Theses and Dissertations

Issuing Body

Mississippi State University


Jack, S.W.

Committee Member

Colitz, Carmen M.H.

Committee Member

Betbeze, Caroline

Committee Member

Samuelson, Don

Committee Member

Ballweber, Lora R.

Date of Degree


Document Type

Dissertation - Open Access


Veterinary Medical Science

Degree Name

Doctor of Philosophy


College of Veterinary Medicine


Veterinary Medical Science Program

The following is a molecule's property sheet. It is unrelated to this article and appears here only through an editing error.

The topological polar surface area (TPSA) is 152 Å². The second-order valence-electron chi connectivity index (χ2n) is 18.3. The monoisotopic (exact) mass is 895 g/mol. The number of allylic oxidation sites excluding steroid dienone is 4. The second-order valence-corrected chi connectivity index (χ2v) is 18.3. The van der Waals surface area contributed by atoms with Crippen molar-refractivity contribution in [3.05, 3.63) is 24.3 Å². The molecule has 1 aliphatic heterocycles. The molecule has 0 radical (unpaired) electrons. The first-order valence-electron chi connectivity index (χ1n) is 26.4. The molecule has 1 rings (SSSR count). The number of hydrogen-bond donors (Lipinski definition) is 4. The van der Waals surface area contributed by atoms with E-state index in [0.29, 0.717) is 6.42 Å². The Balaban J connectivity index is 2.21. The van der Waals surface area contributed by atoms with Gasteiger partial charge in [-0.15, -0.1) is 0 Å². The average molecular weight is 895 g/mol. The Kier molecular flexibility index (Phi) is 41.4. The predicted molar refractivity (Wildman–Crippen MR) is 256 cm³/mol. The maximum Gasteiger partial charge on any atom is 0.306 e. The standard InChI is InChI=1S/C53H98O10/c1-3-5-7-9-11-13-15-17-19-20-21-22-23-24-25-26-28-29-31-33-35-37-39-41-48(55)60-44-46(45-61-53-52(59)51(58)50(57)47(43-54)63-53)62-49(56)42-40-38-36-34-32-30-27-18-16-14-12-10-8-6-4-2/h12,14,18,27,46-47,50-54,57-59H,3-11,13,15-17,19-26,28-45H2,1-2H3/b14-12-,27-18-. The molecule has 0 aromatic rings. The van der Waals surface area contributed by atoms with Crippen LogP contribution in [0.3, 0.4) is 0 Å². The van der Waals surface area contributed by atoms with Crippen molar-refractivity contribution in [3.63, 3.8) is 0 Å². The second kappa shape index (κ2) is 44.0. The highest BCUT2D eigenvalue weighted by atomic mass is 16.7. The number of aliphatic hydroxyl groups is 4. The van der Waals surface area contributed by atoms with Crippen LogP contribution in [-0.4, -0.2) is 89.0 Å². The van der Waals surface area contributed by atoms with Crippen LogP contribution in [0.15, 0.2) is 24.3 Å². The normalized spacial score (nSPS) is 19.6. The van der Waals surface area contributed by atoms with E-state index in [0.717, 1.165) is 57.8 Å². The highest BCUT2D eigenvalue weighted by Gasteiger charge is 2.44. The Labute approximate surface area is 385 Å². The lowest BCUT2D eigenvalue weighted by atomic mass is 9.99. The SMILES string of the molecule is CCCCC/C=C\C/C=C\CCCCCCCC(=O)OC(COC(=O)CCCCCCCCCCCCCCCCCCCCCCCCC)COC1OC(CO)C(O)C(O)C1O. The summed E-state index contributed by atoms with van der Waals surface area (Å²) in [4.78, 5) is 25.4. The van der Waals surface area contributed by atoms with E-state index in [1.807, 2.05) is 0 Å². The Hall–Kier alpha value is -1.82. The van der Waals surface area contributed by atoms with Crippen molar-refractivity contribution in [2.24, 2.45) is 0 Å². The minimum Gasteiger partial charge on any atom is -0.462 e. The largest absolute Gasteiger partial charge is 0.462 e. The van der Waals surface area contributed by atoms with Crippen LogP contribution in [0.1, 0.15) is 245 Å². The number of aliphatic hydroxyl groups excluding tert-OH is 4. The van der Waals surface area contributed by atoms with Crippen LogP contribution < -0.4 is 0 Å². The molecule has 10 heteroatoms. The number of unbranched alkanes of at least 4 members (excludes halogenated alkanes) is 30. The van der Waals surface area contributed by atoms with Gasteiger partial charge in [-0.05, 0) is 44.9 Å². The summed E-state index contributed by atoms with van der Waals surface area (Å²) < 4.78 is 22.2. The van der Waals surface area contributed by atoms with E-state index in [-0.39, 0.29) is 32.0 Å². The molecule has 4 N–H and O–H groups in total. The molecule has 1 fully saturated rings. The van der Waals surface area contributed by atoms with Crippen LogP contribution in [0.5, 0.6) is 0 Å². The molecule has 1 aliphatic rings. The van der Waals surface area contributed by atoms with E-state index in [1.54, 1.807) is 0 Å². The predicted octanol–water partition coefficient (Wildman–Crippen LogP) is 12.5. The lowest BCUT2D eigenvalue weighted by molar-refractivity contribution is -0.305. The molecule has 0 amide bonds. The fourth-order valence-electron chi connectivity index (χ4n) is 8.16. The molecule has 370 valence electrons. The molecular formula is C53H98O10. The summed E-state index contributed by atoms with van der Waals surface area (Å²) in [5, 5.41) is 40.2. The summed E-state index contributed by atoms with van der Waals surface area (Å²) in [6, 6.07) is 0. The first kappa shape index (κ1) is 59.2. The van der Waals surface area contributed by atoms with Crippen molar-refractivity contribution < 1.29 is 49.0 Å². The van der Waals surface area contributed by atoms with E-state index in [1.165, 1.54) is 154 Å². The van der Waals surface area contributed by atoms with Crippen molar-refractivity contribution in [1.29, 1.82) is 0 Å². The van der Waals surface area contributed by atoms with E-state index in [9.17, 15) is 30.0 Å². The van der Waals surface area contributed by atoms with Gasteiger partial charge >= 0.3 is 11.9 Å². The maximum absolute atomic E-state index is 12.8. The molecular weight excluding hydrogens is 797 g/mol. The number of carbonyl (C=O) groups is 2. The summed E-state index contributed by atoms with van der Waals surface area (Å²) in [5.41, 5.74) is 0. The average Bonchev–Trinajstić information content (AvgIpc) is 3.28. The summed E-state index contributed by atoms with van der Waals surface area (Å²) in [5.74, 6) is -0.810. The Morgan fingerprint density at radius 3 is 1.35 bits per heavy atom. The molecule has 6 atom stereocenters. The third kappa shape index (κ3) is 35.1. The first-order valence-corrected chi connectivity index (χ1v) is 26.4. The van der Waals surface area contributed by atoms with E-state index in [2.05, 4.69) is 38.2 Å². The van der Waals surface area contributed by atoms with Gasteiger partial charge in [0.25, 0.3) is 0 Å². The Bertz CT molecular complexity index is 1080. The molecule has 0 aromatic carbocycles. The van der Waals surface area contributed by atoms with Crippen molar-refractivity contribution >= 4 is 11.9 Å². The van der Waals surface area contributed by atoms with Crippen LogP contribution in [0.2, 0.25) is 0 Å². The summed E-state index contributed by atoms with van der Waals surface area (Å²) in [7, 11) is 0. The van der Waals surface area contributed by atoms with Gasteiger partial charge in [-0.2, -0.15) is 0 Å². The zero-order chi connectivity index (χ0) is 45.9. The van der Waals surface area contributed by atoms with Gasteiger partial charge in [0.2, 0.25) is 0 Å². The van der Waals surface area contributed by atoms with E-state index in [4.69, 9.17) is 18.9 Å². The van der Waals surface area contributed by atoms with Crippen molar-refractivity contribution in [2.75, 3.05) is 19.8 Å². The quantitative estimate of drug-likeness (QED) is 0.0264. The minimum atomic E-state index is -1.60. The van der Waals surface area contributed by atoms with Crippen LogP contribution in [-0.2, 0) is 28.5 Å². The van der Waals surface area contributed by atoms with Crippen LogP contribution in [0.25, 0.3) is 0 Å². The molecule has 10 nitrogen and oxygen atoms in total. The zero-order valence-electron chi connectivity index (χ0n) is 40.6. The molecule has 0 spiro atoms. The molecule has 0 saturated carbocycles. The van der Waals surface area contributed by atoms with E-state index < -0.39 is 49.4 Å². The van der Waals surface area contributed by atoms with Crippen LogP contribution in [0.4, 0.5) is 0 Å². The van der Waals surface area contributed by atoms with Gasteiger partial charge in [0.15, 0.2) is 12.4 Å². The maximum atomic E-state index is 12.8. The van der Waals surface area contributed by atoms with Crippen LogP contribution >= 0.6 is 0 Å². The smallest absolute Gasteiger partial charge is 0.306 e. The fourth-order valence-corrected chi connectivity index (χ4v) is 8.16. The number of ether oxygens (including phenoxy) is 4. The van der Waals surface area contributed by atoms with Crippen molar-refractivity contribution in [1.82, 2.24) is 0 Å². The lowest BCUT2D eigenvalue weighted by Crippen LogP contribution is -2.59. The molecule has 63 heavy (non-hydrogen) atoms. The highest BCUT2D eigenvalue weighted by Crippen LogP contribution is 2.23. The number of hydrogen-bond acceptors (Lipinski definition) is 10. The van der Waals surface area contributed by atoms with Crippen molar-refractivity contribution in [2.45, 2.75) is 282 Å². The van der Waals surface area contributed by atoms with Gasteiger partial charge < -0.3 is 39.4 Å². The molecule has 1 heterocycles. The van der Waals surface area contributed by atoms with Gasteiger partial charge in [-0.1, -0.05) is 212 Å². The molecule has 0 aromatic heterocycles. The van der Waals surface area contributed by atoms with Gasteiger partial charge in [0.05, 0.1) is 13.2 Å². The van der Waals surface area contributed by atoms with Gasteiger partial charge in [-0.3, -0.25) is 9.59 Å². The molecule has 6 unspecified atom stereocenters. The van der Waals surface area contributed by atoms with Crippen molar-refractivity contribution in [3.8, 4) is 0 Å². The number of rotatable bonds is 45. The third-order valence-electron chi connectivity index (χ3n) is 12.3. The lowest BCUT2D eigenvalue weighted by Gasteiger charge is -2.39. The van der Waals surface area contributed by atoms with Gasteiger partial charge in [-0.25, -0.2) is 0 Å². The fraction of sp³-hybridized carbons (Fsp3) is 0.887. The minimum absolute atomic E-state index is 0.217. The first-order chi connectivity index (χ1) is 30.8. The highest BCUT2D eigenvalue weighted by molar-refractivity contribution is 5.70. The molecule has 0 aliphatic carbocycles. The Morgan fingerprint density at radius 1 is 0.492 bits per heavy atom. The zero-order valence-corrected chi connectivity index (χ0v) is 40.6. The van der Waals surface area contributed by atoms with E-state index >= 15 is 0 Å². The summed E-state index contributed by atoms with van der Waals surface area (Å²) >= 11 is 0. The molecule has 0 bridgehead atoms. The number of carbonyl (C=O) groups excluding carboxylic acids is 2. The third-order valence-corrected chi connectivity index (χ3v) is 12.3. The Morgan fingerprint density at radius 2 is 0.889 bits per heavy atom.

Ocular disease is one of the most common problems encountered in sea lions at various zoos and aquariums around the world.1 The California sea lion (Zalophus californianus) is one of the most common marine mammals maintained in zoos and is also the most commonly afflicted with ocular disease. Studies have shown that pinnipeds housed in captivity manifest an array of ocular lesions.2 Eye disease can range from a pinpoint corneal opacity to loss of vision due to keratopathy, cataracts and secondary glaucoma. Glaucoma is a disease that has not been extensively studied in the sea lion.3 Observation of clinical signs and determination of intraocular pressures (IOP) are critical for early diagnosis. IOP measurement may elucidate intraocular disease and provides information on the balance between aqueous humor production and outflow. The objective of this study is to measure IOP in California sea lions that have clinically normal eyes as well as those with varying degrees of ocular diseases, and to evaluate the incidence of secondary glaucoma in this species.